Superman is a lot of things. He’s a great hero, certainly. A symbol of all that’s good in the world, sure. He’s even a halfway decent reporter.
But he is not a very good father.
I mean, look at the evidence here: Whenever we’ve seen Superman as a father, the results have tended to fall somewhere between disappointing and disastrous. Sometimes, he raises a disaffected youth who travels the country on a motorcycle doing the “Funky Robot.” Sometimes, he raises a daughter who can’t stop making out with her cousin. And sometimes… He ends up raising the mass-murdering spawn of Satan.
Or at least, that’s the case in 1972’s Action Comics #410, which predates The Omen by a good four years and proves once again that Cary Bates–whose return to comics last month with True Believers included the phrase “weaponized WiFi”–was way ahead of his time.
Anyway, in this particular imaginary story Superman’s kid is Krys, who… Well, I’ll let Bates & Co. explain:
That’s right, folks: In addition to looking like Li’l Spock from that one episode of the Star Trek cartoon, Krys is pure evil, and possessed of the vast, ill-defined plot-driving power to do pretty much anything, up to and including turning water to sulfur and dragging chunks of a white dwarf star all the way across space and chucking them at a restaurant on the moon.
And if that wasn’t enough for a single super-parent to deal with, Superman also has to deal with the pressing threat of these guys:
The Trolvs–or as I like to call them, the Klandroids–are an indeterminate number of evil killer robots in bathrobes that were created by, and I quote Superman, “a dying criminal scientist who hated me bitterly,” which begs the question of why Bates went all vague instead of just saying “Lex Luthor.” I mean, it’s not like he was kicking off a whole series of the adventures of Widower Superman and his Satanic Offspring that might feature Luthor in future installments or anything, so why the hell not? Oh well, no point worrying about it now. More on these guys later, when they become relevant to the plot.
At this point, any questions about the Trolvs are going to have to take a back seat to wondering just how Superman’s kid turned out to be such a bad seed anyway. Is he the horrible result of Lana Lang mating with Superman in some bizarre insect form? Could it be that Lois Lane’s poison womb had finally gotten its revenge on a world that hated and feared her?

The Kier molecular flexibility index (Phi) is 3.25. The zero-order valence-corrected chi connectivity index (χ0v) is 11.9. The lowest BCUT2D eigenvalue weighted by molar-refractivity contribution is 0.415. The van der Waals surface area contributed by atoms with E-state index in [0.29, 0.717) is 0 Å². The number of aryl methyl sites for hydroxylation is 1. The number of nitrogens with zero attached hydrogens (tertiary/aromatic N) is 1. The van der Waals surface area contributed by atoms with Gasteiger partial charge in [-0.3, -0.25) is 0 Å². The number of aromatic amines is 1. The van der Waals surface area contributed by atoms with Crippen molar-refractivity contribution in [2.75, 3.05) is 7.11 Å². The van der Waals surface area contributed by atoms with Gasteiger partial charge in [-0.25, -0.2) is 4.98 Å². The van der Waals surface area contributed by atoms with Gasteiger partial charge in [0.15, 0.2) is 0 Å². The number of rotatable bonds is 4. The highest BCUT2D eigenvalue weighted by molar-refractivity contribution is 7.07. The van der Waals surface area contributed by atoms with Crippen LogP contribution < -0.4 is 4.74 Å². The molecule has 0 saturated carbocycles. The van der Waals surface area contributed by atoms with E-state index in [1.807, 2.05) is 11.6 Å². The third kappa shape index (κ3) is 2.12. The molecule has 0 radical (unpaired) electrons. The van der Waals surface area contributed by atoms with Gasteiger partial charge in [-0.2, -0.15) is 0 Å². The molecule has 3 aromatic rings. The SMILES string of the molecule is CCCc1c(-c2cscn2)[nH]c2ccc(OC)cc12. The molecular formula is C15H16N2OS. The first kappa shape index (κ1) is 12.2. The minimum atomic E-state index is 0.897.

No, the actual cause comes from Superman’s one true love, Krysalla!
What? You guys don’t remember Krysalla, who appeared one time in an imaginary story by Cary Bates where she married Superman, revealed she was a witch, gave birth to his son and then died off-panel? Hmph. You kids today. No respect for the classics.
It’s worth noting that when she reveals her witchity nature to her husband, Clark’s awfully indignant for a guy who hasn’t bothered to tell his wife that he’s actually Superman. Remember, kids: Grown-up relationships should be built on honesty, unless there’s something you really don’t want to tell your wife. In any case, when the truth finally comes out, it’s because she’s worried that her dark powers will cause complications for their son, and, to nobody’s surprise, she is absolutely right.
Sadly, Superman himself doesn’t catch on until ten years later, after a decade of Krys’s subtle mass murder:
The catch here is that Krys doesn’t actually know that he’s causing all these horrible disasters and he’s actually a decent kid at heart, which doesn’t stop Superman, who has decided that his son’s evil power can no longer run unchecked, from strapping him to a chair and shooting him with a Future Gun:
And this is where it starts to get completely insane.
No sooner has Superman put his son down like Old Yeller than the boy splits in two, and at this point I can no longer make jokes about it, because the culprit behind Krys’s evil deeds is revealed to be…
…his INTERDIMENSIONAL GHOST DEMON SIAMESE TWIN BROTHER.
Once he’s free of his host body, however, Krys’s Evil Twin’s reign of terror only manages to last a grand total of nine panels, screeching to a halt when the Trolv’s bust in and Superman–who can fly fast enough to break the time barrier and shoot death-rays from his eyes–conveniently fails to stop them until after they’ve killed the little rugrat.
Thus, Superman reveals that his Future Gun was only meant to put him into suspended animation until he could put together a proper exorcism, and everything eventually works out okay.
Still, though. An Interdimensional Ghost Demon Siamese Twin Brother…
Yes, Superman. Yes it is.